I'm a little surprised to see Destin Hood as low as he is given his projection - just curious if there was any internal office descent regarding his position?
 A: 

Matt Blood: Ranking Hood was a tough task, as he has projection but is still raw. Hood could be a 30 homer guy in the future, as he has tremendous bat speed and makes adjustments well. However, he is a left field only prospect and still has work to do there to become average. Hood played shortstop in high school but against poor competition. He moved to left field due to lacking arm strength.

 Q:  Joe LeCates from Easton, MD asks:
What type of power do you see Aaron Hicks developing over time? Seems like more of a 50-55 guy at best, but it sounds like many think he could really develop substantial power w/ 25-30 HR power.
 A: 

Matt Blood: Power is the one question mark I had when comparing Hicks to Sizemore a few questions earlier. Hicks combines a quick bat and an athletic body that is in-sync at contact, creating his power. He should hit for average power at the major league level, but he may surprise people and hit for more than that a couple years in his career.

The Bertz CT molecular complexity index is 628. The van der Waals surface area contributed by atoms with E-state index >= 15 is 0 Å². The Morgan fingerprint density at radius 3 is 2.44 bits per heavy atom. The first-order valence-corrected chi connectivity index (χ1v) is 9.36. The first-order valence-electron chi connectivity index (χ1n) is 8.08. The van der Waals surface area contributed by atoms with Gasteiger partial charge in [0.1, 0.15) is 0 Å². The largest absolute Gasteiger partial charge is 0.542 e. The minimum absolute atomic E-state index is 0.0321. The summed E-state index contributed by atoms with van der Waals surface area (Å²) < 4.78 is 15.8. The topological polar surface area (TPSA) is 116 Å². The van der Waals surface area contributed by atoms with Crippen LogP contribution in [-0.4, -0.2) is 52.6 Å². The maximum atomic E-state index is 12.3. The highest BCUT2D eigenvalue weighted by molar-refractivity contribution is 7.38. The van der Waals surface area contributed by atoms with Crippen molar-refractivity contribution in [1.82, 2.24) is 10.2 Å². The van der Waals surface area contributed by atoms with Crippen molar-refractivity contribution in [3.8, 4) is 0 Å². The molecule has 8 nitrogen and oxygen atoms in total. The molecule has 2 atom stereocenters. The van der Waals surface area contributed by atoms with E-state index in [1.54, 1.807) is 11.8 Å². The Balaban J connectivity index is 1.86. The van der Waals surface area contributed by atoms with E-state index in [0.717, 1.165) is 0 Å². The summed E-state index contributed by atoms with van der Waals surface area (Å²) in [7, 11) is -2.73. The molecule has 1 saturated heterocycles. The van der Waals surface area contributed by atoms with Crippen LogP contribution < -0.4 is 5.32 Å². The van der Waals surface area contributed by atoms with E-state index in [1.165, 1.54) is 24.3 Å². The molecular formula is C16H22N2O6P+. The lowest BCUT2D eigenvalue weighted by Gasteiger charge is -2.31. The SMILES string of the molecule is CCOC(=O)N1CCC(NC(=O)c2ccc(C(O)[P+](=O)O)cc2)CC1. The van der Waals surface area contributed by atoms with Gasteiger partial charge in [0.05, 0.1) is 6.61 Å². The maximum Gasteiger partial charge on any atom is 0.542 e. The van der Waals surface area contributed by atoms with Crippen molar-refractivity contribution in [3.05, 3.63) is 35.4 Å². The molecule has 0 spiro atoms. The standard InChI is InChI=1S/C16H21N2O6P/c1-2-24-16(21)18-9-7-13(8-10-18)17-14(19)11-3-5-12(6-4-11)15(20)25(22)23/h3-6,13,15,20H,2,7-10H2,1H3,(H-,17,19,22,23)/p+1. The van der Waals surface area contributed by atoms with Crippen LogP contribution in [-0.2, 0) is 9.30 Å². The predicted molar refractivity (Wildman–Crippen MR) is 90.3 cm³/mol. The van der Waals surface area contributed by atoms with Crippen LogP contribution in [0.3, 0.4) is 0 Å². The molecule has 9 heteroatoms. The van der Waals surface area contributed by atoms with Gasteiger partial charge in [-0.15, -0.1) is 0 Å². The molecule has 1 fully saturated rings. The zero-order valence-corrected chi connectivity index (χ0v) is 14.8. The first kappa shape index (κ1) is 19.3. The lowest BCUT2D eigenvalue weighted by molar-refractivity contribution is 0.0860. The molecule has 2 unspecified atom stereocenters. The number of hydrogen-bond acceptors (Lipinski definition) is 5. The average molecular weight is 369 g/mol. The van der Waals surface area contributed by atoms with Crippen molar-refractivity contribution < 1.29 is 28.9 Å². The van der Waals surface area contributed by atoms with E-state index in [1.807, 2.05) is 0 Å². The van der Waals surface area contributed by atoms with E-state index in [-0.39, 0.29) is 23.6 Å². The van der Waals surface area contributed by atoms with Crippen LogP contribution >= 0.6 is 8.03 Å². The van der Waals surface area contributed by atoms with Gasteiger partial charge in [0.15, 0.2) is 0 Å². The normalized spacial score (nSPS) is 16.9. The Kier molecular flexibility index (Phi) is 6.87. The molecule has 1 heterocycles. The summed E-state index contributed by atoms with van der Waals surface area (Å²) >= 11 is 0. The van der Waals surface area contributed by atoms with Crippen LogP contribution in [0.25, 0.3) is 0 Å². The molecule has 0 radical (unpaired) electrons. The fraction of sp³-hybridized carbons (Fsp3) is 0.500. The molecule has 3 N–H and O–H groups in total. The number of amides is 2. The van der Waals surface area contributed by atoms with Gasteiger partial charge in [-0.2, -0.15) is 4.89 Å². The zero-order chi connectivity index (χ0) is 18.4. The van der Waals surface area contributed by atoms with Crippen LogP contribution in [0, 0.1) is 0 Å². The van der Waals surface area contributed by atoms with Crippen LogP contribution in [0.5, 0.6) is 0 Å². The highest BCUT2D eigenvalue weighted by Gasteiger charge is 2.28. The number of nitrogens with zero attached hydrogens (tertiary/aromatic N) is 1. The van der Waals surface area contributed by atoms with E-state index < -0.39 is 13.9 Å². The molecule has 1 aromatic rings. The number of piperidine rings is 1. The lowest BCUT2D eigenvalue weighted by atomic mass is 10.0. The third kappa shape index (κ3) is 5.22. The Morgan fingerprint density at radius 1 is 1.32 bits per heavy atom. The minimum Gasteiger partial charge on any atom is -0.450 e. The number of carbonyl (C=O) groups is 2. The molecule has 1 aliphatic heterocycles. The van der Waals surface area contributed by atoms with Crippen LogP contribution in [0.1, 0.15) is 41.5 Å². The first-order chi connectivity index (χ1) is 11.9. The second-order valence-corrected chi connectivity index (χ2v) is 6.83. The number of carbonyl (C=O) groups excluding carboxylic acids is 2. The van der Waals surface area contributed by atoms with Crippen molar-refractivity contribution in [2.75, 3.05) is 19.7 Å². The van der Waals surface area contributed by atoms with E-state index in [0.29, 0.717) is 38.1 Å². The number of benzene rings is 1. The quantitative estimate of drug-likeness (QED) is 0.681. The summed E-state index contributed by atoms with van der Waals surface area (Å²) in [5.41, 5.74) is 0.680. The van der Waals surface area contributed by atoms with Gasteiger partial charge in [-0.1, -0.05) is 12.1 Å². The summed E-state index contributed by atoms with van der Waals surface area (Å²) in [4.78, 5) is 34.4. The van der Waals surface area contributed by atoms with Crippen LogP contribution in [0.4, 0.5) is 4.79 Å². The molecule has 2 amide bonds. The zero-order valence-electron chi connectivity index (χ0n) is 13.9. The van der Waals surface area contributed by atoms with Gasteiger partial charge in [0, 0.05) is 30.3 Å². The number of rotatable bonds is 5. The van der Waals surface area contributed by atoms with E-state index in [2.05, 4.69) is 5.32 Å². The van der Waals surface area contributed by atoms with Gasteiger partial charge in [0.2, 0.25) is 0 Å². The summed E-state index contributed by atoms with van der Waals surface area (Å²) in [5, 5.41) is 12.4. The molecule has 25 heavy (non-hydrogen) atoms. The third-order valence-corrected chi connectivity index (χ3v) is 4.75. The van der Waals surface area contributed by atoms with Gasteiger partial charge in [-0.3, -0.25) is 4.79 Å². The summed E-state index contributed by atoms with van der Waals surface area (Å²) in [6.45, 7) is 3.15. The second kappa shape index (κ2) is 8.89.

Q:  Ramp from MIA asks:
I know Isaac Galloway and Kyle Skipworth made the list but where any other Marlins close? What about Daniel Pertusati?
 A: 

Matt Blood: This year's GCL class was very deep. Names like Daniel Pertuasit, Blake Brewer and Edgar Olmos did come up in conversation with managers and scouts but were not considered in the top-tier of this group.

 Q:  Eddie from Acworth, GA asks:
Do managers think Hoes has as shot to stick at second? What was the cause of most of his 15 errors? Thanks
 A: 

Matt Blood: The Orioles do expect Hoes to stay at the second base position. He is a very good athlete, moves well and has a strong arm. The errors are a tribute to him learning a new position. Second base is one of the easier positions to learn, and he should be able to make the transition. However, offense will always be the name of Hoes' game.